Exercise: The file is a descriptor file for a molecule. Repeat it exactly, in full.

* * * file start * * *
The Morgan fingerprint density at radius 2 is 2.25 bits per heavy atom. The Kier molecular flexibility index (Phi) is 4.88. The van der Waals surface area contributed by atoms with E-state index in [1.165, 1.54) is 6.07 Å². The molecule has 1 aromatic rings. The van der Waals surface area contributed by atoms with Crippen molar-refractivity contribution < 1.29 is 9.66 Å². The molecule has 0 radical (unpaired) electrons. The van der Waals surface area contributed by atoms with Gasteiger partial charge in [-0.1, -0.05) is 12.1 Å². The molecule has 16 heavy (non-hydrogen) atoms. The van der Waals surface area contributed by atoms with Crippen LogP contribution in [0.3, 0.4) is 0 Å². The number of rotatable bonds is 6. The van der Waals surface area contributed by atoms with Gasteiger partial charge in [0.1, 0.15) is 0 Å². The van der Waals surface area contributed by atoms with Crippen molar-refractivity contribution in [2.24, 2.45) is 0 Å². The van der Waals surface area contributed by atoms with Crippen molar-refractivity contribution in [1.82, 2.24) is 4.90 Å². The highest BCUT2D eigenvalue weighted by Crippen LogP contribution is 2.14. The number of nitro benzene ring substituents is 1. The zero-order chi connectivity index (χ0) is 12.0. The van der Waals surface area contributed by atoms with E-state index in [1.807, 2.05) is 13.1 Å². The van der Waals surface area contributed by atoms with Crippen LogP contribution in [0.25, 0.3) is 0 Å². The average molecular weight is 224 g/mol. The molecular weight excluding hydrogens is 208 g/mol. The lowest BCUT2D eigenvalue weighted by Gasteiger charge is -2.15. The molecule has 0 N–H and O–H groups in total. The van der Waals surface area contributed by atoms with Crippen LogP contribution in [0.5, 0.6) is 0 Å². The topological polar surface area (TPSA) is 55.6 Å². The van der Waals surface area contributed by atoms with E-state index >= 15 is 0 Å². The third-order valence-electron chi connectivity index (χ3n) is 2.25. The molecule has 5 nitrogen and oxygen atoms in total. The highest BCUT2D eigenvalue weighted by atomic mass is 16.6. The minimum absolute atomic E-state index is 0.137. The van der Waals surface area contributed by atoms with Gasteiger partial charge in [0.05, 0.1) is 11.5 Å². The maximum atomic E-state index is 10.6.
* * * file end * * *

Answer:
The Morgan fingerprint density at radius 2 is 2.25 bits per heavy atom. The Kier molecular flexibility index (Phi) is 4.88. The van der Waals surface area contributed by atoms with E-state index in [1.165, 1.54) is 6.07 Å². The molecule has 1 aromatic rings. The van der Waals surface area contributed by atoms with Crippen molar-refractivity contribution < 1.29 is 9.66 Å². The molecule has 0 radical (unpaired) electrons. The van der Waals surface area contributed by atoms with Gasteiger partial charge in [-0.1, -0.05) is 12.1 Å². The molecule has 16 heavy (non-hydrogen) atoms. The van der Waals surface area contributed by atoms with Crippen LogP contribution in [0.3, 0.4) is 0 Å². The number of rotatable bonds is 6. The van der Waals surface area contributed by atoms with Gasteiger partial charge in [0.1, 0.15) is 0 Å². The van der Waals surface area contributed by atoms with Crippen molar-refractivity contribution in [2.24, 2.45) is 0 Å². The van der Waals surface area contributed by atoms with Crippen molar-refractivity contribution in [1.82, 2.24) is 4.90 Å². The highest BCUT2D eigenvalue weighted by Crippen LogP contribution is 2.14. The number of nitro benzene ring substituents is 1. The zero-order chi connectivity index (χ0) is 12.0. The van der Waals surface area contributed by atoms with E-state index in [1.807, 2.05) is 13.1 Å². The van der Waals surface area contributed by atoms with Crippen LogP contribution in [0.25, 0.3) is 0 Å². The average molecular weight is 224 g/mol. The molecular weight excluding hydrogens is 208 g/mol. The lowest BCUT2D eigenvalue weighted by Gasteiger charge is -2.15. The molecule has 0 N–H and O–H groups in total. The van der Waals surface area contributed by atoms with Crippen LogP contribution in [0.5, 0.6) is 0 Å². The topological polar surface area (TPSA) is 55.6 Å². The van der Waals surface area contributed by atoms with E-state index >= 15 is 0 Å². The third-order valence-electron chi connectivity index (χ3n) is 2.25. The molecule has 5 nitrogen and oxygen atoms in total. The highest BCUT2D eigenvalue weighted by atomic mass is 16.6. The minimum absolute atomic E-state index is 0.137. The van der Waals surface area contributed by atoms with Gasteiger partial charge in [0.05, 0.1) is 11.5 Å². The maximum atomic E-state index is 10.6.